Anne Mortensen, Broker/Associate, "ABR" WEICHERT REALTORS
21 West Main Street-Mendham, NJ 07945 973-214-2147 - Contact Anne
Certified Relocation Specialist - Million Dollar Clubs - President and Ambassador's Club Member Full-Time Mendham NJ and Area Specialist for 35+ Years, Mendham Township NJ Resident for 40+ Years. "I live here, work here, know the Market and I know the Inventory
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An up-to-the-minute communication for Sales Associates in New Jersey and Lehigh Valley, Pa.
April 26, 2012-Published by Weichert Reators
A new wastewater regulation was adopted by the New Jersey Department of Environmental Protection (NJDEP), and took effect on April 2, 2012. The new regulation concerns septic systems and inspection requirements for all real property transfers. For further information, please consult the NJDEP website at www.state.nj.us/dep/dwq/owmp_main.htm.
The important points you should know:
Sales involving properties with septic systems may take longer to close.
Any seller in New Jersey with property having a cesspool cannot complete a sale of that property until a new septic system is installed.
The only exception is if the property is sold to a family member.
For real estate transactions under contract before April 2, 2012, with closing scheduled prior to June:
If a cesspool is in working order and the closing is within 60 days of the April 2 effective date (June 2), the cesspool is not required to be upgraded.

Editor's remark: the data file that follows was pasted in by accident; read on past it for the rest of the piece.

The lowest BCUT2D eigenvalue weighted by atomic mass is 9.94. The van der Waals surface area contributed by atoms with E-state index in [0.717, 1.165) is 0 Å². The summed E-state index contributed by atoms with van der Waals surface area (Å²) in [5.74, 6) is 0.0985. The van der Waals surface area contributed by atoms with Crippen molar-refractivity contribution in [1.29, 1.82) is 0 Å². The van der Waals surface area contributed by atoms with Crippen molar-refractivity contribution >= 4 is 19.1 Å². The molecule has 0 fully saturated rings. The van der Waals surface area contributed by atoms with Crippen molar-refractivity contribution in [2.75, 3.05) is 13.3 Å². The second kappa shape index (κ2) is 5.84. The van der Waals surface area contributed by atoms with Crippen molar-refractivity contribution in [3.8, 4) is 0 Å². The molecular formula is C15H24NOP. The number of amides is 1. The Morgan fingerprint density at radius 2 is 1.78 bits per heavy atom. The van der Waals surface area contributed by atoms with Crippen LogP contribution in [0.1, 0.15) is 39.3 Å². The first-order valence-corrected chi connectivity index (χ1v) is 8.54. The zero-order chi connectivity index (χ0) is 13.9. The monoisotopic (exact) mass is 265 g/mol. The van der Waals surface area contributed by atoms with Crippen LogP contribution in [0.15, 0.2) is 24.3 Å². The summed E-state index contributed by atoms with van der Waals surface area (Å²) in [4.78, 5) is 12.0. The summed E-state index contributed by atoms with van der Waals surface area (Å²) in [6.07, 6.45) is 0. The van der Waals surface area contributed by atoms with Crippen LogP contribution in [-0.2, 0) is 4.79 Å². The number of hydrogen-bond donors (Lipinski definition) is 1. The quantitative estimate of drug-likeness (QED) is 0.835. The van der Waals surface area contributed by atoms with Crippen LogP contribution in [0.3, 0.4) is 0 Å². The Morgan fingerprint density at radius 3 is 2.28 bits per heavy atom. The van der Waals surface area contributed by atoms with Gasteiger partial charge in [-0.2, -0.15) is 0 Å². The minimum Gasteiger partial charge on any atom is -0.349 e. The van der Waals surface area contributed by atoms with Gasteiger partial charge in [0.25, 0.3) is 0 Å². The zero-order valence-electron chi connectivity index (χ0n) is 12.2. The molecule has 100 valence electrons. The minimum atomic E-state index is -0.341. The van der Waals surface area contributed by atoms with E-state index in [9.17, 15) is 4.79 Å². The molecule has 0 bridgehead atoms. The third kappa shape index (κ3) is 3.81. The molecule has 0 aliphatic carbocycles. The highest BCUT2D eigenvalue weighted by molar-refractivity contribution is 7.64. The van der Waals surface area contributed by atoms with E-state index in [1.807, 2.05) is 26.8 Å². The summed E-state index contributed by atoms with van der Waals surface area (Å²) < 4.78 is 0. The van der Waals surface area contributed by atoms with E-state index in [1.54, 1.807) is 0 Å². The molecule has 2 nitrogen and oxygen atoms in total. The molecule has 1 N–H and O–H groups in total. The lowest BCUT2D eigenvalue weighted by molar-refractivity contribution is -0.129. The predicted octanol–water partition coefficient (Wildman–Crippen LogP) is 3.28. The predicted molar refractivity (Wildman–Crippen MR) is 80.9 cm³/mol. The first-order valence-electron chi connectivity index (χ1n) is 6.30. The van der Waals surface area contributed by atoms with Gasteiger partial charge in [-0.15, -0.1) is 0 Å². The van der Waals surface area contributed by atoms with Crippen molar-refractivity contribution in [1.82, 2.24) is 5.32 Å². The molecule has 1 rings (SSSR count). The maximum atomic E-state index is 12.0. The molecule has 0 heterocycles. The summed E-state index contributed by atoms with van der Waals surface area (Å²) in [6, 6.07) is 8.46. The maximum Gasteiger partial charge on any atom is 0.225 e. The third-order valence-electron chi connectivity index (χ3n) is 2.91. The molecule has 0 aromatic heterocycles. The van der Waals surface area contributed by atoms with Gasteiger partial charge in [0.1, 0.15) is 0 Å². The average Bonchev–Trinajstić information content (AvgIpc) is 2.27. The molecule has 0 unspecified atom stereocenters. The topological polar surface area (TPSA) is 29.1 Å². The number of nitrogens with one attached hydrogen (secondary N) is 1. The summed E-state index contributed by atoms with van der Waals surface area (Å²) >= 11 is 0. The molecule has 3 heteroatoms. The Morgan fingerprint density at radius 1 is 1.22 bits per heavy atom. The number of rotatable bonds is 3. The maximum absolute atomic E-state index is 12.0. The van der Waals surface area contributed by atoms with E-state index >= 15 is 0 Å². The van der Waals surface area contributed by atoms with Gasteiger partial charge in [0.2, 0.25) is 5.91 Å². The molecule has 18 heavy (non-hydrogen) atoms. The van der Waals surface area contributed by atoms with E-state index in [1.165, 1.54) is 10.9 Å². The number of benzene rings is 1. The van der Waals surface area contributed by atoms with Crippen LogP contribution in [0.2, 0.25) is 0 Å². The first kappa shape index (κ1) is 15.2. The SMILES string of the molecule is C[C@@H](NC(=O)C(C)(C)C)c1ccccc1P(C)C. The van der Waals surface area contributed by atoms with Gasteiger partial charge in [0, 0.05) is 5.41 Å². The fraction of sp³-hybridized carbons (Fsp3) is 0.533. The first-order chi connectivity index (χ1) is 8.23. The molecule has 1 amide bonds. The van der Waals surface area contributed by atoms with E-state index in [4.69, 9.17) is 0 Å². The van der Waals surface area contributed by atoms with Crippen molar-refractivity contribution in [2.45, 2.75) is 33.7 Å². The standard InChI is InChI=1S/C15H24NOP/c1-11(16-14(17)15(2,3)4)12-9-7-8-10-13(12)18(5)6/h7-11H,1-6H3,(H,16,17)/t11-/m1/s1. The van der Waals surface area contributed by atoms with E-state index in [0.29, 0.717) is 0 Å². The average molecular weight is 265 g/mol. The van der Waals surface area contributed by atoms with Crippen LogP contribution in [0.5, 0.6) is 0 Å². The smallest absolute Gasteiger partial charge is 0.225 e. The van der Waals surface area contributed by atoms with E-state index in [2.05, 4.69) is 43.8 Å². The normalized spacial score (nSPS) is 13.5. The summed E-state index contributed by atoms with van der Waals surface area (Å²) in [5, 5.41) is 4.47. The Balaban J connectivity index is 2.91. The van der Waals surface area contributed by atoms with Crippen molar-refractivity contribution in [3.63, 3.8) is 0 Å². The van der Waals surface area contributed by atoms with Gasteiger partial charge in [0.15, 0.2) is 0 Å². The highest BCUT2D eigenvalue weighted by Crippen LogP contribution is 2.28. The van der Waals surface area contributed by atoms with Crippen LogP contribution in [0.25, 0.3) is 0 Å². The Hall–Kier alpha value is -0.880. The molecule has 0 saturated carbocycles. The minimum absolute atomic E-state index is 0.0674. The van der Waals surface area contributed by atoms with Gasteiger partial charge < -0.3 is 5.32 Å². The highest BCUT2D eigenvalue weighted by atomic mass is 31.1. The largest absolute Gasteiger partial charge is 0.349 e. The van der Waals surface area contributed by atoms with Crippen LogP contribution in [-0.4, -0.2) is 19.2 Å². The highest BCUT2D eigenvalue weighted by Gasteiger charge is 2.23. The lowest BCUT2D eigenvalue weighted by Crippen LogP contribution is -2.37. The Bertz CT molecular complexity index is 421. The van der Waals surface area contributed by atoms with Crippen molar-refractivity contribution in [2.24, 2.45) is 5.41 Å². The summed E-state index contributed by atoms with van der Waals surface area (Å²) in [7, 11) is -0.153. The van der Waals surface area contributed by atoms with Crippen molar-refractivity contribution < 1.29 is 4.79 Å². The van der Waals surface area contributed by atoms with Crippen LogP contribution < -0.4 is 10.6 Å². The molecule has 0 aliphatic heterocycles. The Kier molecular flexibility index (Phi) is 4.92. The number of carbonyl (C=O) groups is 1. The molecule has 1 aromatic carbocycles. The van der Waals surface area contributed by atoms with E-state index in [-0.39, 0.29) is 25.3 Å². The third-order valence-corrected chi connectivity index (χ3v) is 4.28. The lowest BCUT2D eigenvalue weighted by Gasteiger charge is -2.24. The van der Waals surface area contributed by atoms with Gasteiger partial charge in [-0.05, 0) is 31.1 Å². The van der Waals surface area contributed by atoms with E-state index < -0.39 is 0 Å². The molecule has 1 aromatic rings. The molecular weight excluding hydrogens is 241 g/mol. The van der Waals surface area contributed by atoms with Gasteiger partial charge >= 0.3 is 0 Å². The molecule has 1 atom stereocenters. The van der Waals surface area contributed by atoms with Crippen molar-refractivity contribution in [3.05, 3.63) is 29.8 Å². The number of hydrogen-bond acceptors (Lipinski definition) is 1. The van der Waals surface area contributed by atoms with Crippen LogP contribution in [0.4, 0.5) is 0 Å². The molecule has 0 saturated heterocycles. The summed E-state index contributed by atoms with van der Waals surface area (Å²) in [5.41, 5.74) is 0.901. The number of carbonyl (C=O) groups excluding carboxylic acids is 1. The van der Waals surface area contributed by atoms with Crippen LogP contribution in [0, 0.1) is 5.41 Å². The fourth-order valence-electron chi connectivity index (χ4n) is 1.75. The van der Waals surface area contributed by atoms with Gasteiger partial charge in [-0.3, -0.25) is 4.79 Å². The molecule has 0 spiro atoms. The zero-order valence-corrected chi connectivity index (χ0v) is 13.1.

If a cesspool requires repairs, the system must be upgraded prior to closing.
Clients should consult with their attorneys for detailed information about their obligations.
Shared septic systems are no longer allowed. Therefore, if a house with a shared system is to be sold, both properties must install new systems before closing.
The new rule does not mandate an inspection; it establishes the protocol for municipalities and inspectors.
If an inspection is done, inspectors are required to submit inspection results to the local health department.
The regulation requires local health department officials to respond to every report of system malfunction.
The health department is required to visit the property even if the inspection report indicates the septic system is working properly.
Any other problem identified during the inspection is to be resolved between the parties to the transaction. The seller and buyer may negotiate who is responsible for corrections or upgrades.
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